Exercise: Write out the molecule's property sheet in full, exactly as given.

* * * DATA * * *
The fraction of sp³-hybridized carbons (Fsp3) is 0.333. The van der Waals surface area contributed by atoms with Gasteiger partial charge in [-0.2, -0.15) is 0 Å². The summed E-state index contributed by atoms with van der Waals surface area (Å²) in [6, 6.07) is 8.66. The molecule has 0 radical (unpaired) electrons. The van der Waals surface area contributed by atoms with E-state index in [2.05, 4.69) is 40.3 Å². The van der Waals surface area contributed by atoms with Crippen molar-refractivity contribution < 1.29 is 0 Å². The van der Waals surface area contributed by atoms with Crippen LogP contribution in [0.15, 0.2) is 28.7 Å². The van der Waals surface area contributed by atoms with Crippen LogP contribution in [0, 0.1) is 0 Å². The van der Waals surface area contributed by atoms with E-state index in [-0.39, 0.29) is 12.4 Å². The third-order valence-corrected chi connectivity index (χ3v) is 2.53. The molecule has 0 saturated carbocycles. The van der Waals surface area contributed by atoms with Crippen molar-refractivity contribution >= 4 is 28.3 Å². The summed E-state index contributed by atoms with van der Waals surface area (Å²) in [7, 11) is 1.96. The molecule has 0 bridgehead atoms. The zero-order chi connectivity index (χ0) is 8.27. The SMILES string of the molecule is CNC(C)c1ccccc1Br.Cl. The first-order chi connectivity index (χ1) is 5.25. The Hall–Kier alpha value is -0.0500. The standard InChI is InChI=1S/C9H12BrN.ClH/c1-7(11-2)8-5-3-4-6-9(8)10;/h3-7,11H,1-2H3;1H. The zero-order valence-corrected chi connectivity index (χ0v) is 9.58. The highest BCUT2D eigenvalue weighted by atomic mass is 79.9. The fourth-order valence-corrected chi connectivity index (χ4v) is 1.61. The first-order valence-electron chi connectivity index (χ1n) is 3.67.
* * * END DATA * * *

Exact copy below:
The fraction of sp³-hybridized carbons (Fsp3) is 0.333. The van der Waals surface area contributed by atoms with Gasteiger partial charge in [-0.2, -0.15) is 0 Å². The summed E-state index contributed by atoms with van der Waals surface area (Å²) in [6, 6.07) is 8.66. The molecule has 0 radical (unpaired) electrons. The van der Waals surface area contributed by atoms with E-state index in [2.05, 4.69) is 40.3 Å². The van der Waals surface area contributed by atoms with Crippen molar-refractivity contribution < 1.29 is 0 Å². The van der Waals surface area contributed by atoms with Crippen LogP contribution in [0.15, 0.2) is 28.7 Å². The van der Waals surface area contributed by atoms with Crippen LogP contribution in [0, 0.1) is 0 Å². The van der Waals surface area contributed by atoms with E-state index in [-0.39, 0.29) is 12.4 Å². The third-order valence-corrected chi connectivity index (χ3v) is 2.53. The molecule has 0 saturated carbocycles. The van der Waals surface area contributed by atoms with Crippen molar-refractivity contribution >= 4 is 28.3 Å². The summed E-state index contributed by atoms with van der Waals surface area (Å²) in [7, 11) is 1.96. The molecule has 0 bridgehead atoms. The zero-order chi connectivity index (χ0) is 8.27. The SMILES string of the molecule is CNC(C)c1ccccc1Br.Cl. The first-order chi connectivity index (χ1) is 5.25. The Hall–Kier alpha value is -0.0500. The standard InChI is InChI=1S/C9H12BrN.ClH/c1-7(11-2)8-5-3-4-6-9(8)10;/h3-7,11H,1-2H3;1H. The zero-order valence-corrected chi connectivity index (χ0v) is 9.58. The highest BCUT2D eigenvalue weighted by atomic mass is 79.9. The fourth-order valence-corrected chi connectivity index (χ4v) is 1.61. The first-order valence-electron chi connectivity index (χ1n) is 3.67.